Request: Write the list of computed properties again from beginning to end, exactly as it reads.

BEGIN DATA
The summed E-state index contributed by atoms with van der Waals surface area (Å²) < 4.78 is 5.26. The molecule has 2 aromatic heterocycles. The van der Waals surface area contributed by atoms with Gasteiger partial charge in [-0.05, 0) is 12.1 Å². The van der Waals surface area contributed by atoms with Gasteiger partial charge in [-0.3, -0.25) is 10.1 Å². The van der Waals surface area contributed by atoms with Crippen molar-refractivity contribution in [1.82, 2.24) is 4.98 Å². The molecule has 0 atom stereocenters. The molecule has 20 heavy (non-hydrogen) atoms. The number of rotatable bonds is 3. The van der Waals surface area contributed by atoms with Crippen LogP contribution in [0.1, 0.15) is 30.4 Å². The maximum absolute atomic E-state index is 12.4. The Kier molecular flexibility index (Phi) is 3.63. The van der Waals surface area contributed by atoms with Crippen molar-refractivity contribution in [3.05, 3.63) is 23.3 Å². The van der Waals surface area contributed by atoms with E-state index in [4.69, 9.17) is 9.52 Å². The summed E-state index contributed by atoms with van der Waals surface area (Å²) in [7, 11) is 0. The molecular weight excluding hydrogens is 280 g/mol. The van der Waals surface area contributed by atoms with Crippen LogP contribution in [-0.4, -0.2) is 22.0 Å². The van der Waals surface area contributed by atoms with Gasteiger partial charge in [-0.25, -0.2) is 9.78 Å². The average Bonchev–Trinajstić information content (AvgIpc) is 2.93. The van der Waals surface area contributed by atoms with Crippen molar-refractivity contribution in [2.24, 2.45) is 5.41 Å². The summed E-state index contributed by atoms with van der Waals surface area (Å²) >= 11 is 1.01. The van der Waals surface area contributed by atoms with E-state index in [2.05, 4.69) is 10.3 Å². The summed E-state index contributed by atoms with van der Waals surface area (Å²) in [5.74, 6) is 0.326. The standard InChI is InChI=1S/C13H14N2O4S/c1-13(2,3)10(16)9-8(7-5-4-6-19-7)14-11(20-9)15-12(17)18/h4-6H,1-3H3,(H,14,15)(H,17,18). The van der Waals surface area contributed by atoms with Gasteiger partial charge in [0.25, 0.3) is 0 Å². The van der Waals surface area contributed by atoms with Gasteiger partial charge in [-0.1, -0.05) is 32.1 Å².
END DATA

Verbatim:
The summed E-state index contributed by atoms with van der Waals surface area (Å²) < 4.78 is 5.26. The molecule has 2 aromatic heterocycles. The van der Waals surface area contributed by atoms with Gasteiger partial charge in [-0.05, 0) is 12.1 Å². The van der Waals surface area contributed by atoms with Gasteiger partial charge in [-0.3, -0.25) is 10.1 Å². The van der Waals surface area contributed by atoms with Crippen molar-refractivity contribution in [1.82, 2.24) is 4.98 Å². The molecule has 0 atom stereocenters. The molecule has 20 heavy (non-hydrogen) atoms. The number of rotatable bonds is 3. The van der Waals surface area contributed by atoms with Crippen LogP contribution in [0.1, 0.15) is 30.4 Å². The maximum absolute atomic E-state index is 12.4. The Kier molecular flexibility index (Phi) is 3.63. The van der Waals surface area contributed by atoms with Crippen molar-refractivity contribution in [3.05, 3.63) is 23.3 Å². The van der Waals surface area contributed by atoms with E-state index in [4.69, 9.17) is 9.52 Å². The summed E-state index contributed by atoms with van der Waals surface area (Å²) in [7, 11) is 0. The molecular weight excluding hydrogens is 280 g/mol. The van der Waals surface area contributed by atoms with Crippen LogP contribution in [-0.4, -0.2) is 22.0 Å². The van der Waals surface area contributed by atoms with Gasteiger partial charge in [-0.25, -0.2) is 9.78 Å². The average Bonchev–Trinajstić information content (AvgIpc) is 2.93. The van der Waals surface area contributed by atoms with Crippen molar-refractivity contribution in [2.24, 2.45) is 5.41 Å². The summed E-state index contributed by atoms with van der Waals surface area (Å²) >= 11 is 1.01. The van der Waals surface area contributed by atoms with E-state index in [2.05, 4.69) is 10.3 Å². The summed E-state index contributed by atoms with van der Waals surface area (Å²) in [5.74, 6) is 0.326. The standard InChI is InChI=1S/C13H14N2O4S/c1-13(2,3)10(16)9-8(7-5-4-6-19-7)14-11(20-9)15-12(17)18/h4-6H,1-3H3,(H,14,15)(H,17,18). The van der Waals surface area contributed by atoms with Gasteiger partial charge in [0.25, 0.3) is 0 Å². The van der Waals surface area contributed by atoms with Gasteiger partial charge in [-0.1, -0.05) is 32.1 Å².